Dear Diary

Well, today is a very big day- I’m officially 100% debt free, AND I’ve even managed to save up my 2015 goal before October, something I never thought would be possible. I mean, I’ll be honest… until this year I’ve been absolutely terrible when it comes to financial planning and budgeting. I’ve always overspent and under-saved, and the idea of living without constant credit card debt just seemed impossible ever since I first signed up for a visa in my early teens.

A few key factors helped me turn my financial situation around over the past year, some of which were conscious choices, and some of which were just good luck/timing. For starters, I was hired at a 9-5 salary job for the first time, which offered a new layer of security that I’d never experienced before. Having the promise of a steady paycheque made budgeting a lot more fun and approachable, but I was still way in over my head with debt and credit card interest rates. That’s when I got together with my new best financial friend, Mogo.

I mentioned a bit about Mogo in my last post, but I wanted to get a bit deeper into the details this time around. Mogo’s main goal is to take down credit card debt with their unique take on finance, and it really does work. To get a jump on my debt, I took out a MogoLiquid Loan, and received approval and funding within a week. With the money they provided I paid off my Visa debt instantly, and got to work paying back Mogo at a much lower interest rate.I went from borrowing on a credit card that could be dangerous and take me forever to pay back to a loan with scheduled payments that would get me out of debt in a few years. They sent me a monthly snapshot showing my progress, which essentially turned the whole experience into much less stressful game of sorts. The snapshots also showed me how many payments I was from levelling up to a lower rate (After 12 good payments, Mogo lowers your rate!) In the end I was feeling so motivated about getting out of debt that I made extra payments to my loan (penalty free) and ended up paying it all out!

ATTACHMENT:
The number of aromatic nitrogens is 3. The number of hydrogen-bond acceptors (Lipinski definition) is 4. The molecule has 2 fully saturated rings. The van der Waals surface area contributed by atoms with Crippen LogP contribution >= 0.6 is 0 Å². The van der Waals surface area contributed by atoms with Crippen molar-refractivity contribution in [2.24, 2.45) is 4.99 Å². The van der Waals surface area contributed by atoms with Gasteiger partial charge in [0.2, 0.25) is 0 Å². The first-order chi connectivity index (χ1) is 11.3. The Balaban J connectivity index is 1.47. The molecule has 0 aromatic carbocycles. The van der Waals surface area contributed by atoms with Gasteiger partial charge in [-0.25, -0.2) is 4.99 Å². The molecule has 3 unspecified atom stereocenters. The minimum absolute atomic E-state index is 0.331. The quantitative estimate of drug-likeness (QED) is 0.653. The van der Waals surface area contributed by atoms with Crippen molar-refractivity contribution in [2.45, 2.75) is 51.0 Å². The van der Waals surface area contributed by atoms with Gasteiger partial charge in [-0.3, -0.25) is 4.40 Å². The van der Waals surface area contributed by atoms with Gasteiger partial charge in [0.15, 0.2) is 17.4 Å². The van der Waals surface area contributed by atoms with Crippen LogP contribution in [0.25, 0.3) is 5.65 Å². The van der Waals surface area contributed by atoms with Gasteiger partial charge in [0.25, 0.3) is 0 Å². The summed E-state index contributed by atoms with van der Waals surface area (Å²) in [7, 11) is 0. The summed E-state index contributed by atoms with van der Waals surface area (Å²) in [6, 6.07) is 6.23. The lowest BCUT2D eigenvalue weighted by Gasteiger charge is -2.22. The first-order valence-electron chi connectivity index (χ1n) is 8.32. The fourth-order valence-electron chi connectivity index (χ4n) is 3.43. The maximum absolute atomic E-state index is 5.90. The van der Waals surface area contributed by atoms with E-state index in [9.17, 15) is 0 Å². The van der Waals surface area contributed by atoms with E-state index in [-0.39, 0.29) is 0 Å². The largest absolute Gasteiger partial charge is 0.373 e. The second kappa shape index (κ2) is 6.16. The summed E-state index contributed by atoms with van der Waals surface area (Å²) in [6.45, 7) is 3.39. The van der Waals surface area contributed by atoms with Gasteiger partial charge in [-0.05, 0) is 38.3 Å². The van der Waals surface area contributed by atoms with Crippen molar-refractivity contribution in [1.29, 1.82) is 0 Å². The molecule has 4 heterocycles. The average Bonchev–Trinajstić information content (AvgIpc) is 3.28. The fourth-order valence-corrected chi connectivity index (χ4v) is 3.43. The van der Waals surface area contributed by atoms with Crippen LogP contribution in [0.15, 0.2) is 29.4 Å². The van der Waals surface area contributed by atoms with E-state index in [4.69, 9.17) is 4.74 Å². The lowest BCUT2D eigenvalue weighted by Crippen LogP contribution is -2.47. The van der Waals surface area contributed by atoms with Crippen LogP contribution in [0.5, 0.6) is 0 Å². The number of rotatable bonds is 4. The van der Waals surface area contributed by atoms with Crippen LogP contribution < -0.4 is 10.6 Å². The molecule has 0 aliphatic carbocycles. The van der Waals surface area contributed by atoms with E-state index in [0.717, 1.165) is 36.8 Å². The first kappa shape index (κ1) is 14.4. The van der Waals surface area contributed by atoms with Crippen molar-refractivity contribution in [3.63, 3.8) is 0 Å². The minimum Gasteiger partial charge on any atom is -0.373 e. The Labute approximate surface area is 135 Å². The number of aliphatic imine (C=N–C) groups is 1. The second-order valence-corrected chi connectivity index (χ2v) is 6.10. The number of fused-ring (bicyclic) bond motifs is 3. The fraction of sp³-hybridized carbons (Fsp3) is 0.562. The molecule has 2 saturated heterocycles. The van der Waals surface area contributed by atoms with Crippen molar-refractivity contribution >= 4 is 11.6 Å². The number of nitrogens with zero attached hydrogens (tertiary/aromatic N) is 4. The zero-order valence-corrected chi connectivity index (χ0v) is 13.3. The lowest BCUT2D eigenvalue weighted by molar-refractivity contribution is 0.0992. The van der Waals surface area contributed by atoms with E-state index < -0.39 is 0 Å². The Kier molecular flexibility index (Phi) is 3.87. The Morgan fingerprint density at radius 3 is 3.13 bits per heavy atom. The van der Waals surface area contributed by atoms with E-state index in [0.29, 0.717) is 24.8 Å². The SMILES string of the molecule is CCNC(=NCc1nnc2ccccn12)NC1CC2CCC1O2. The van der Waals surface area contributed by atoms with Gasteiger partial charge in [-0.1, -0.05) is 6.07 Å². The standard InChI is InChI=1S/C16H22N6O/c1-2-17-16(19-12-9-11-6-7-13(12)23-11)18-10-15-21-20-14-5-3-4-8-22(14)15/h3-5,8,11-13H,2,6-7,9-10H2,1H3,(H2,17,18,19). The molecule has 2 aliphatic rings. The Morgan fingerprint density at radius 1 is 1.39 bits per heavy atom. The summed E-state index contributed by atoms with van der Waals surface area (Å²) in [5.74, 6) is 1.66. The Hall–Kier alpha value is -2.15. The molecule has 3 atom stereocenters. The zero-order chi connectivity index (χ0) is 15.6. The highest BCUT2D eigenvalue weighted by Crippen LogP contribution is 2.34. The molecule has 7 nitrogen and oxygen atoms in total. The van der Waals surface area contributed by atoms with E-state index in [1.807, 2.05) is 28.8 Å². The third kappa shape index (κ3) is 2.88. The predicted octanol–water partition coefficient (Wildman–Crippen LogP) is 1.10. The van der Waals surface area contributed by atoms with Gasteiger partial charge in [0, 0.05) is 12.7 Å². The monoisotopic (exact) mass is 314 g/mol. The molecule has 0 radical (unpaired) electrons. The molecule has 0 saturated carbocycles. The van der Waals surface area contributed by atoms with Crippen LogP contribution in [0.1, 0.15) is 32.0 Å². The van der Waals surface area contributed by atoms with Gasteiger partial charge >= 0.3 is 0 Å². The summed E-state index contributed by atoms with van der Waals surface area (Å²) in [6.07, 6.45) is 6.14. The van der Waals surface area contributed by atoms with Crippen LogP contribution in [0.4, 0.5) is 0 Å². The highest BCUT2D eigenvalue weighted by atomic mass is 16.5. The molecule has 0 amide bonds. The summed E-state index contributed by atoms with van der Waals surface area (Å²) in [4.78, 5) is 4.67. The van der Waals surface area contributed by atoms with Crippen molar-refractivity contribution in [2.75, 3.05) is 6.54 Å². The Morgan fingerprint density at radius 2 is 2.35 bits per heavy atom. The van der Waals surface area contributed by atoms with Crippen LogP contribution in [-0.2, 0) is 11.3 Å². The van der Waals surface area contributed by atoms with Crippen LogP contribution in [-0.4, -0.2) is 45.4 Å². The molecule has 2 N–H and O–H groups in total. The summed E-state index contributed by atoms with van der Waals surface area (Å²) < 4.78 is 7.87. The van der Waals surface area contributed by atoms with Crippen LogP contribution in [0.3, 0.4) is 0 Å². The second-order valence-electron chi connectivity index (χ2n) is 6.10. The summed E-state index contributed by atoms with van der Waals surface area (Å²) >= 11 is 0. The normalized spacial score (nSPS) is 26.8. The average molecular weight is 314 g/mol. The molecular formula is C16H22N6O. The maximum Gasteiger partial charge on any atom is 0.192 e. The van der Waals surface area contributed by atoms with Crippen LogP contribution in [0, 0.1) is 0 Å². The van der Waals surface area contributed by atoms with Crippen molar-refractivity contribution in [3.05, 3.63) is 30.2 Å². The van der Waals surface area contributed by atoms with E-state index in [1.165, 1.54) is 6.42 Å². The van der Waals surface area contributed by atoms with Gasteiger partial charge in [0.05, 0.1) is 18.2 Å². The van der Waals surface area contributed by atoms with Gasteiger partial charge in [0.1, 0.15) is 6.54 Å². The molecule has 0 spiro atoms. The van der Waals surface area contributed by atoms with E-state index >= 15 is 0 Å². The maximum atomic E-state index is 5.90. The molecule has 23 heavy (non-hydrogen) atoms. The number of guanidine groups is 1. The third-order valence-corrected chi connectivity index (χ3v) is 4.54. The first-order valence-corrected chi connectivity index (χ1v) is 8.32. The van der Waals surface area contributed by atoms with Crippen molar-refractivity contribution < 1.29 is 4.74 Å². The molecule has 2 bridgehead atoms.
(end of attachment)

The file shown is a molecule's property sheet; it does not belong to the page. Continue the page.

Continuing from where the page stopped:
With my credit card debt instantly demolished, Mogo helped me alter my habits to improve my credit score (which I can now conveniently check free of charge on my Mogo dashboard) and get my financial situation under control. First they sent me a *macaron print* MogoCard, which is basically a credit card that you pre-load so you’re only actually spending money you have. I started to put my spending money allowance on the MogoCard when I went out, and in case I wasn’t sure how much I had left in my budget I could text Mogo to instantly get a balance update.

And what became of my old credit card?